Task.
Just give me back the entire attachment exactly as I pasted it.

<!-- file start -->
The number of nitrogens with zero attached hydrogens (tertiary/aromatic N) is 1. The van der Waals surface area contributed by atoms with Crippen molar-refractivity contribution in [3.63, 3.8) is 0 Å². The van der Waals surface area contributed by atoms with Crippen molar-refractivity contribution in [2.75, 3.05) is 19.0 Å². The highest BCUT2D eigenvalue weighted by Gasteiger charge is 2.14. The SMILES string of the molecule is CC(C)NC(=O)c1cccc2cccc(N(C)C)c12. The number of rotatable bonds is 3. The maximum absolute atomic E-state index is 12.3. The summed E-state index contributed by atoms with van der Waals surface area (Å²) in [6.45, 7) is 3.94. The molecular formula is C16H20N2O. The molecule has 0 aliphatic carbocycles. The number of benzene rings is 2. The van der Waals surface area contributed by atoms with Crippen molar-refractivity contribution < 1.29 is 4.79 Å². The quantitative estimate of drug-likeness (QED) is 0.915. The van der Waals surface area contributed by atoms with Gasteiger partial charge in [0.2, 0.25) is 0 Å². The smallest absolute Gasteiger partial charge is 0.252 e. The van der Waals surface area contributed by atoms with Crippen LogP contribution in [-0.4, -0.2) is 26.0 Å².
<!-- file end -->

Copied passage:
The number of nitrogens with zero attached hydrogens (tertiary/aromatic N) is 1. The van der Waals surface area contributed by atoms with Crippen molar-refractivity contribution in [3.63, 3.8) is 0 Å². The van der Waals surface area contributed by atoms with Crippen molar-refractivity contribution in [2.75, 3.05) is 19.0 Å². The highest BCUT2D eigenvalue weighted by Gasteiger charge is 2.14. The SMILES string of the molecule is CC(C)NC(=O)c1cccc2cccc(N(C)C)c12. The number of rotatable bonds is 3. The maximum absolute atomic E-state index is 12.3. The summed E-state index contributed by atoms with van der Waals surface area (Å²) in [6.45, 7) is 3.94. The molecular formula is C16H20N2O. The molecule has 0 aliphatic carbocycles. The number of benzene rings is 2. The van der Waals surface area contributed by atoms with Crippen molar-refractivity contribution < 1.29 is 4.79 Å². The quantitative estimate of drug-likeness (QED) is 0.915. The van der Waals surface area contributed by atoms with Gasteiger partial charge in [0.2, 0.25) is 0 Å². The smallest absolute Gasteiger partial charge is 0.252 e. The van der Waals surface area contributed by atoms with Crippen LogP contribution in [-0.4, -0.2) is 26.0 Å².